Headquartered in Zurich, Freitag is an accessories brand known for its messenger bags made out of used truck tarpaulins, discarded bicycle inner tubes and car seat belts. Recycling and sustainability are a big part of the company’s story and every element contributes to and helps to build this ethos.
Taking the Berlin store for example, there’s a strong focus on storytelling through interaction. As well as shelves of products, there is a system of drawers that customers can pull out to learn about how the bags are made. Rather than preaching to customers, Freitag educates through engagement – one drawer full of compost makes the point about products being biodegradable by letting customers dig about in it.
The store also lets anyone borrow a bike and one of Freitag’s messenger bags for a cycle round the city. There’s no pressure to buy, so customers can enjoy seeing the city, while at the same time get a taste of what it would be like to own a bag themselves. Using the products themselves in real-life situations creates positive memories, as well as a sense of ownership, which makes them more likely to buy when they return to the store, or in the future.
The storytelling continues online with part of the Freitag website dedicated to stories. It’s here that customers can find the latest news and store openings, as well as information on the brand and where it came from, how its products are made and about its own material development – F-ABRIC. There are also guest posts that take readers deeper into the brand story by showing them how others are using Freitag products on their adventures. Hearing of someone’s trip to Svalbard or nomad life in the Sahara is deeply aspirational and conjures up a sense that Freitag products can take you anywhere.
Apple (New York)
Now for the big guns. Although we’ve highlighted the New York store here, Apple’s storytelling is done on a brand level. The company has brilliantly positioned itself as being at the cutting edge of technology, of having must-own products that have people lining the streets. It has an emotional connection with these customers. The story it tells is of why it is different to others out there and what using its products will do for customers.
The seeds of this have long been sewn. From TV ads that pitched Apple as the cool, young, current alternative to traditional PCs, to its involvement with music through the Apple Music Festival and Beats 1 Radio station, the brand has written itself into the story of people’s lives. The way its products integrate with one another encourages device owners to buy more and more products to create this ecosystem, thereby immersing them fully in the Apple world. It makes them more loyal to the brand, more engaged in what it is saying, more educated on what its products can do.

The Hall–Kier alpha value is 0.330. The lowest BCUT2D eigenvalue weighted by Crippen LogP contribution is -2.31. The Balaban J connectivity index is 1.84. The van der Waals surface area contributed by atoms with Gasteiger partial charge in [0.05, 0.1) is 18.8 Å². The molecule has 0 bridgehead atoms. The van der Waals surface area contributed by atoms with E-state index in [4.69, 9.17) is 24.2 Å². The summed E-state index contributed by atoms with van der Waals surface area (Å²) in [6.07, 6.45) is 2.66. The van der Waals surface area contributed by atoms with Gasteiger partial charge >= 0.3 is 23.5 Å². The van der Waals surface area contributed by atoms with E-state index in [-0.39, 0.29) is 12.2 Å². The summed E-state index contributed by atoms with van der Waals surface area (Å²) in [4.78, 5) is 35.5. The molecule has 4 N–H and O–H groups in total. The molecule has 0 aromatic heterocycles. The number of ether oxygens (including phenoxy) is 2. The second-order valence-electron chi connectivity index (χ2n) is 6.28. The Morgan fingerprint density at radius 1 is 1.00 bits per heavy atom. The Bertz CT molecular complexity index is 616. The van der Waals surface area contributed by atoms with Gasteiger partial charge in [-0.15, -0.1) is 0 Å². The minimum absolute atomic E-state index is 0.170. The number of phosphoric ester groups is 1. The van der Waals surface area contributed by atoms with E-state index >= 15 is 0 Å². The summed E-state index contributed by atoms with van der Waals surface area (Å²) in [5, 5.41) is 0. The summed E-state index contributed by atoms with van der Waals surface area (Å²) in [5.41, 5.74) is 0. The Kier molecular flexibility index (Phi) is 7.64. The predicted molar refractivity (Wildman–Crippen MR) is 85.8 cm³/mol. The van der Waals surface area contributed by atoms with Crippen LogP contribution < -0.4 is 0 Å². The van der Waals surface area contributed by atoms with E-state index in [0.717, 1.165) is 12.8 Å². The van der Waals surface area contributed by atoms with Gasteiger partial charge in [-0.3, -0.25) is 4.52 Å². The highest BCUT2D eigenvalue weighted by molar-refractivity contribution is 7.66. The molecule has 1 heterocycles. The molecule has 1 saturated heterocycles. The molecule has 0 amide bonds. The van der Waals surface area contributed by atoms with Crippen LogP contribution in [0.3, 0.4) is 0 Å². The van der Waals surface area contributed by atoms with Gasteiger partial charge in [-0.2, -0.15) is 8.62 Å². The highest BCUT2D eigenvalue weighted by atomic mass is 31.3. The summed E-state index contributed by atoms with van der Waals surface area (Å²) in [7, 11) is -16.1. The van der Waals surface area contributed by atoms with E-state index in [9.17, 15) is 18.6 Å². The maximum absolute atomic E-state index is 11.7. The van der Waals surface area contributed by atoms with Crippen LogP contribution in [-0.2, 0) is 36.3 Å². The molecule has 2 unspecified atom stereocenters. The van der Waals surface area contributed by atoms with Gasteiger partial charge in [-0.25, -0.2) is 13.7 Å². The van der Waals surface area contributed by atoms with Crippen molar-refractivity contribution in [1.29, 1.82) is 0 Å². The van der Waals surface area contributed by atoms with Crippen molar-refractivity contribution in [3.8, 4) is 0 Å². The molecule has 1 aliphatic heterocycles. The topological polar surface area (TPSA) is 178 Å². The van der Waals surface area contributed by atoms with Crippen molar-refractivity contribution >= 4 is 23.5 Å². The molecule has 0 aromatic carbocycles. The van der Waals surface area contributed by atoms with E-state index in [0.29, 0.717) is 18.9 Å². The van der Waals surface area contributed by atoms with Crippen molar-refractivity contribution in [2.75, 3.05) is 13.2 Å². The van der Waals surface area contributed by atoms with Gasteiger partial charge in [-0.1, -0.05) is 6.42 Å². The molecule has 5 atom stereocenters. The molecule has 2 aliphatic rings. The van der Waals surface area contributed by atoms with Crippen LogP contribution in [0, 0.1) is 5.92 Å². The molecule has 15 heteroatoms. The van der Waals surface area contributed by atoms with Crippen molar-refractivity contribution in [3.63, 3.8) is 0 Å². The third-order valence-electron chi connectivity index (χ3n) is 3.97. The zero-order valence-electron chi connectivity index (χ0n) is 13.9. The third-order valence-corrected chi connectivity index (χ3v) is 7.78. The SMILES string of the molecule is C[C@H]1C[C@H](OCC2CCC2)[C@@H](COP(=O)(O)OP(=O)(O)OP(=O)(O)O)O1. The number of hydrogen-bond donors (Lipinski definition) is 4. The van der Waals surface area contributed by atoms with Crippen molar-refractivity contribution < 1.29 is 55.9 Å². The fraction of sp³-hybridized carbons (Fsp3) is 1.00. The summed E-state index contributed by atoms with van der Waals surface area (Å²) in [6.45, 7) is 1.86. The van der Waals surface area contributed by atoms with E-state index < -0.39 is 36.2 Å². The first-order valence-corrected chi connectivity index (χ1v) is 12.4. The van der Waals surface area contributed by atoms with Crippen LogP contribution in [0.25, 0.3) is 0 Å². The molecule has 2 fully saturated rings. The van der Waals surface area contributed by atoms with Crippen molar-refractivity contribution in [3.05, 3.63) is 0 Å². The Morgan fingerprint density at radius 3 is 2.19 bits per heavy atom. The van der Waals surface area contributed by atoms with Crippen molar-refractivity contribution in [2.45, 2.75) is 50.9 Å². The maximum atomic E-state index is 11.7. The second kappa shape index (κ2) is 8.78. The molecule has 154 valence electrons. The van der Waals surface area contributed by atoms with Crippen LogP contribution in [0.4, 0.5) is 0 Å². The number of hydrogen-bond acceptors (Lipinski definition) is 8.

The Grand Central Terminal store in New York is just one of a host of fantastically designed Apple stores around the world. Positioned in the city’s transport terminal – the Grand Central Terminal – it doesn’t feel like a shop, but almost more like a museum or shrine to Apple products. The grand nature of the building’s architecture and materials gives it a luxury, exclusive feel that people are drawn to and want to be a part of. It also gives it a huge potential audience passing by every day.
It’s also unusual in that it’s not fully enclosed like a normal store, but utilises a balcony in the station. This removes certain mental barriers to entry, but also gives those visiting a sense of being special as they stand above the crowds. The layout of products and the Genius Bar gives it a recognisable brand feel, but the sensory and emotional connections are really heightened by its position.
By adopting different architectural designs for its lead stores, Apple also creates destinations for visitors. It again taps into this story of offering something different from everyone else. People want to go to its stores, they want to try its products, they want to be part of the club. When it comes to emotional engagement nobody does it like Apple.
How to get started with storytelling in retail?
Quite simply you need to identify what your story is as a brand/retailer. Is there a particular message you are trying to convey? Is there a cause you believe in? Is there something unique about your products or ingredients? Do you have an ethical or sustainability mission? Are customers doing or achieving interesting things with your products? Do you offer additional services or experiences to customers? Do you have a long and interesting heritage? Is there something interesting about your store designs and visual merchandising? Is there something different about your product range?
Whatever your story is it needs to be real. You can’t fake an engaging story and if you try to sell yourself as being something you’re not your customers will know.
Once you know what your story is you need to tell it. You need to tell people what the product or service you’re offering will do for them, how it will help them, how it can enable them overcome challenges, how it can enhance their life. Make your customers part of your story, make clear the value you can bring to them and you’ll keep them coming back.